Page Banner

United States Department of Agriculture

Agricultural Research Service

Research Project: GLOBAL CHANGE: RESPONSES AND MANAGEMENT STRATEGIES FOR SEMI-ARID RANGELANDS

Location: Rangeland Resources Research

Title: Supporting Evidence for Greenhouse Gas Mitigation in Agriculture

Authors
item Dumanksi, Julian - RETIRED SOIL SCIENTIST
item Desjardins, R - AG AND AGRI-FOOD
item Lal, R - OHIO STATE UNIVERSITY
item DE Freitas, Pedro - EMBRAPA SOILS
item Landers, John - APDC BRAZIL
item Gerber, Pierre - FAO
item Steinfeld, Henning - FAO
item Verchot, Louis - CIFOR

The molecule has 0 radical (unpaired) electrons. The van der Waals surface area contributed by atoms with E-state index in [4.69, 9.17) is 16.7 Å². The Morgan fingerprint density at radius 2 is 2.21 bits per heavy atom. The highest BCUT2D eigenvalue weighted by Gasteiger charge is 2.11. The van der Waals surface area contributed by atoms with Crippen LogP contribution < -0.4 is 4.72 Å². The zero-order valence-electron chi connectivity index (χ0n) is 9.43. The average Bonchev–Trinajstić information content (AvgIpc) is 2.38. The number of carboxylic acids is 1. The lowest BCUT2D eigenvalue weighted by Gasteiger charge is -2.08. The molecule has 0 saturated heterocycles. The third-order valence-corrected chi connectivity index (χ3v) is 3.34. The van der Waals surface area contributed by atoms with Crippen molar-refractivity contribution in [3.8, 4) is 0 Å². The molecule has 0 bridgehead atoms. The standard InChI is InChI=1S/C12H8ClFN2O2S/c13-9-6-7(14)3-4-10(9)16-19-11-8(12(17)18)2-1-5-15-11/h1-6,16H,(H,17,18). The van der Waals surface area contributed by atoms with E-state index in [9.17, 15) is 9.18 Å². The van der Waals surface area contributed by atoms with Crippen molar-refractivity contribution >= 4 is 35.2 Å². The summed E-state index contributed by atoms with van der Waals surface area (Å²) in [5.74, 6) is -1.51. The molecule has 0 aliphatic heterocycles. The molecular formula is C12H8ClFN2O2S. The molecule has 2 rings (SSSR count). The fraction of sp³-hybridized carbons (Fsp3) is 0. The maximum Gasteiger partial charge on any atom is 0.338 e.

item Schuman, Gerald - RETIRED SOIL SCIENTIST
item DERNER, JUSTIN

Submitted to: Book Chapter
Publication Type: Book / Chapter
Publication Acceptance Date: June 9, 2009
Publication Date: July 2, 2010
Citation: Dumanksi, J., Desjardins, R.L., Lal, R., De Freitas, P.L., Landers, J.N., Gerber, P., Steinfeld, H., Verchot, L., Schuman, G.E., Derner, J.D. 2010. Supporting Evidence for Greenhouse Gas Mitigation in Agriculture. In: Stigter, K. (ed.), Applied Agrometeorology. Springer, Heidelberg, Germany. pp 1101. Book Chapter.